Without a doubt, the internet is the greatest political tool of our time, vastly increasing the spread of information in much the same way as newspapers and television before it. However, unlike these previous political and technological marriages, the internet stands out because it only gives as much power to the politician as it does to the common citizen.
It was no coincidence that the aspiration for democracy within politically-entrenched Arab nations such as Syria and Libya arose soon after modern forms of social media had gained mass adoption. Revolutions such as these are not borne out of Facebook or Twitter, but they are helped in no small part by the connections between people that these tools enable.
And as more people are given access to the internet—particularly in Africa and countries such as China—the political implications will only grow further. Facebook, Twitter and blogging—once the domain of first-adopters and computer geeks from California—are today tools used by many other demographics, old and young, for exchanging information and organising social movements.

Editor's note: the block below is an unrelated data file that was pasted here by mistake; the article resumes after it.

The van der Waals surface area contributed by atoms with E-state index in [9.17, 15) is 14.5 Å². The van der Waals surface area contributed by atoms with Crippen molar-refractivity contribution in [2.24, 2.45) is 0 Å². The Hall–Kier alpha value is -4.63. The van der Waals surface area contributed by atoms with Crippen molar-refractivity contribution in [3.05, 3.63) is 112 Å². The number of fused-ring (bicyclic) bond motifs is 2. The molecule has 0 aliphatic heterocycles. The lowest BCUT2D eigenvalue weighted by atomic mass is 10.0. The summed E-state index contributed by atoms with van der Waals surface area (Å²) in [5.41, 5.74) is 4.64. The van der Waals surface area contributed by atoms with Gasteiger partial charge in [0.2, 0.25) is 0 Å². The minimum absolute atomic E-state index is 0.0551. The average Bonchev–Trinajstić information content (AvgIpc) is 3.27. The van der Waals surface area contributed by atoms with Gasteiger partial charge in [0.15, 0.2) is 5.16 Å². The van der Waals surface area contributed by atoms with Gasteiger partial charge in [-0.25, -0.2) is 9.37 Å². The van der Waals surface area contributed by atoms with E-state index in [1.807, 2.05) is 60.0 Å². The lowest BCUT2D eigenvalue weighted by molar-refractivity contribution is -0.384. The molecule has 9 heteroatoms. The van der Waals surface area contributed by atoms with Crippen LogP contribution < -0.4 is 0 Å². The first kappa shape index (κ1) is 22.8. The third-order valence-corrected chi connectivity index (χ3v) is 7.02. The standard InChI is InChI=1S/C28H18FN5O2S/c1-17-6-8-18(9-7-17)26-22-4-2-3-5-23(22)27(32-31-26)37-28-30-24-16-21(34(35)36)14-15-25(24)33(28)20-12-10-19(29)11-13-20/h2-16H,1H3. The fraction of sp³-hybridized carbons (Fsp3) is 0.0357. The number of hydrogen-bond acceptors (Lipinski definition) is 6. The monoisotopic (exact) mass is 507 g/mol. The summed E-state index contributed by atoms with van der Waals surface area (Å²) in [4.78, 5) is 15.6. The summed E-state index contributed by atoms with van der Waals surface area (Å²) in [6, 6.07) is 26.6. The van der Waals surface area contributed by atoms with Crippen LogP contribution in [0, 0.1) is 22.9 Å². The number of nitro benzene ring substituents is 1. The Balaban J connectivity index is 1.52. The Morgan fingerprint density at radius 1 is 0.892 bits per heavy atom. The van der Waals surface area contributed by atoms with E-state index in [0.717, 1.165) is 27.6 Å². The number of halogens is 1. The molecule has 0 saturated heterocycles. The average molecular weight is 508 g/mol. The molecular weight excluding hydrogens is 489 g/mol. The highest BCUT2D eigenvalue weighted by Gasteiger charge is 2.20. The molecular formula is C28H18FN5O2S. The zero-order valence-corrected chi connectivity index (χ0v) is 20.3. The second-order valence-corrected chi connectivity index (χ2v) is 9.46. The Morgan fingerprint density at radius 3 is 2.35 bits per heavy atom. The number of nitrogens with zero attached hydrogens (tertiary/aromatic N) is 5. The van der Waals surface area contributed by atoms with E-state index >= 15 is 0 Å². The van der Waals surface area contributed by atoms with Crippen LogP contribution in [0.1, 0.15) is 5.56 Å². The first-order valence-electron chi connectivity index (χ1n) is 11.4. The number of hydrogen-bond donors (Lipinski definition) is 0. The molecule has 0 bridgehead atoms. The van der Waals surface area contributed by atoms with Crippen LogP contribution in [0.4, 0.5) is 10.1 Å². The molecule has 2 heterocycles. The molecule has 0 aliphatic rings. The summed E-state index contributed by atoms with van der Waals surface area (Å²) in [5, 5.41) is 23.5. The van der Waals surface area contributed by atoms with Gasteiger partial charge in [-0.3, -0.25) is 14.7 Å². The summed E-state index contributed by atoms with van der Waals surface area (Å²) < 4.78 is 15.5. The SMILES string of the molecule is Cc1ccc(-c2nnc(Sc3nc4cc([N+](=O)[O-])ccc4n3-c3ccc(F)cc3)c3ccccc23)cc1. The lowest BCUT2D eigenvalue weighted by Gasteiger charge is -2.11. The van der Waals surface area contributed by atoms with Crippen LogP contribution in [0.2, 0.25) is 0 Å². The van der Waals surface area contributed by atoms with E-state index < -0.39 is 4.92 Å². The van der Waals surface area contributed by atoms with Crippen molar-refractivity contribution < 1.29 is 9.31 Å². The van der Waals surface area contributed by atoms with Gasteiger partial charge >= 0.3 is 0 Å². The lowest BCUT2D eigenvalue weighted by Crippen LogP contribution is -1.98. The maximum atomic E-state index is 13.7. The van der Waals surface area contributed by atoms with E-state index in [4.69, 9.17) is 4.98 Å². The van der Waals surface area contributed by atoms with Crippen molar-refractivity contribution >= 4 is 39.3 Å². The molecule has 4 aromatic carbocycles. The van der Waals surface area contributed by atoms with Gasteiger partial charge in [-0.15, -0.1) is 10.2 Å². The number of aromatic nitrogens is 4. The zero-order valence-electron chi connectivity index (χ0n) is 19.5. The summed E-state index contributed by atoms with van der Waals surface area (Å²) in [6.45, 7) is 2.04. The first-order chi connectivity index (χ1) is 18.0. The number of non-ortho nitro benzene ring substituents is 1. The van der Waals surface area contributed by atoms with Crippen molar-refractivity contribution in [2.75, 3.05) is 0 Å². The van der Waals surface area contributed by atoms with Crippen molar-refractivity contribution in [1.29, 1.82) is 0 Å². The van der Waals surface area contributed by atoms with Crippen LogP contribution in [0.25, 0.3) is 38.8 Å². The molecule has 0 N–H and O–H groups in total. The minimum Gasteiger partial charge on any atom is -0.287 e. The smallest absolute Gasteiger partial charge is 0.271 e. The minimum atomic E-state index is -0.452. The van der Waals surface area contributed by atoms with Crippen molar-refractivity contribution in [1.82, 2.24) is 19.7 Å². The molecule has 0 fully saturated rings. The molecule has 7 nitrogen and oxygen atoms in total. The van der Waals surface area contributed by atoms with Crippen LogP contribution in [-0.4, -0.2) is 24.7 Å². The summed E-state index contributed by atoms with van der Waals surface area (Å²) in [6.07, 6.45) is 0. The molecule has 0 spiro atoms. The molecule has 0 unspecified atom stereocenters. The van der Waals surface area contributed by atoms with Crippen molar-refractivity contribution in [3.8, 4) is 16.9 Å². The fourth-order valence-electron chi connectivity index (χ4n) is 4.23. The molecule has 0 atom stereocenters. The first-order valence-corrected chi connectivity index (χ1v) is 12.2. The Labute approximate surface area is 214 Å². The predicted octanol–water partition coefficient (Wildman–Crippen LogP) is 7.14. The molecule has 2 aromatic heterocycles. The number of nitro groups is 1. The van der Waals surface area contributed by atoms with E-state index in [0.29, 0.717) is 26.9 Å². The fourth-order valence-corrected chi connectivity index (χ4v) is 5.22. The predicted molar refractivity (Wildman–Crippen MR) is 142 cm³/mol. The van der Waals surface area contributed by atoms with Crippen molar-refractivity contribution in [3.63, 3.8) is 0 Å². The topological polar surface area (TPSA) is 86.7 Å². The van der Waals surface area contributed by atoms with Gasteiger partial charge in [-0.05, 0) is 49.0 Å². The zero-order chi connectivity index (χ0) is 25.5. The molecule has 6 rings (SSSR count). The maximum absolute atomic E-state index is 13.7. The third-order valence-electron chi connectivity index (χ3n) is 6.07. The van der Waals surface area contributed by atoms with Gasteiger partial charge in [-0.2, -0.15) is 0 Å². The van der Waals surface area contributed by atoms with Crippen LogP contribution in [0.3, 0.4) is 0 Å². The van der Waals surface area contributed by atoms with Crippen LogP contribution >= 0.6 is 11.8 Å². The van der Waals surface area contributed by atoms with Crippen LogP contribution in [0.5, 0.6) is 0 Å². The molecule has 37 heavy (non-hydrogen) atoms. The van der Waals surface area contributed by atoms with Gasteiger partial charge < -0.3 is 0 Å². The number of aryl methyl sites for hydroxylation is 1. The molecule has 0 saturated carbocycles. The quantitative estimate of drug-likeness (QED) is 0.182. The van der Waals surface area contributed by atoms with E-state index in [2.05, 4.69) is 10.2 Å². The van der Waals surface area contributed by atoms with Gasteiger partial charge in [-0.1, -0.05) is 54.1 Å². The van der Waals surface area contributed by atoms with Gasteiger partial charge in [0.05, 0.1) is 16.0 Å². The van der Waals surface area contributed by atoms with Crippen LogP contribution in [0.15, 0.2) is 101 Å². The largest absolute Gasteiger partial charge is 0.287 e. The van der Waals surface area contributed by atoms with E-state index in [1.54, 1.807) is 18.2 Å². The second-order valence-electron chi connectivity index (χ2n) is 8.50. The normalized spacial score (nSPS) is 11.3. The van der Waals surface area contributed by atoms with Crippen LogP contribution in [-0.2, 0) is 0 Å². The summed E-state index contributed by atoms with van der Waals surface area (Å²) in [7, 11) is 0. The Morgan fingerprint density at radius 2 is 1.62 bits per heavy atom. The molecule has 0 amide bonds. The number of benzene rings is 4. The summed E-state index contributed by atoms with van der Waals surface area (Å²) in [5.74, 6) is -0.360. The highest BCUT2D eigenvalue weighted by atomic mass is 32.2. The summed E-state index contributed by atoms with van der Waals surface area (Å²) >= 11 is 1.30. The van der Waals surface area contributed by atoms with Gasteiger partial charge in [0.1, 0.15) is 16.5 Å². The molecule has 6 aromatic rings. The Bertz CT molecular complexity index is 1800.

Young people probably know better than anyone else how quickly a video on YouTube or post on Facebook can spread. And when it comes to politics, most of us have something to say of the recent Marriage Equality bill and perhaps also the Youth Starting-out Wage. Yet, I’m not so sure that young people on the whole take near as much notice of politics in their online lives as they do of their own networks of friends and followers. As young people, we have the ability, and I believe, the responsibility, to become more involved in influencing the decisions which are made at every level of our society—from the school board of trustees to the government.
Sure, you could do as every social studies teacher would tell you, and read the paper every morning (a good option for those who can’t open a web browser without simultaneously opening Facebook), but there are plenty of other ways to stay informed and involved with politics.
As a young person, having an interest and a say in the way our country operates is about more than simply learning how the system works or being educated on the policies. Our views on all sorts of issues are crucial, as the country which we eventually lead will be defined by them. We may not have a vote, but as natives of the digital world, we have the opportunity to define how the internet influences the future of politics in our country.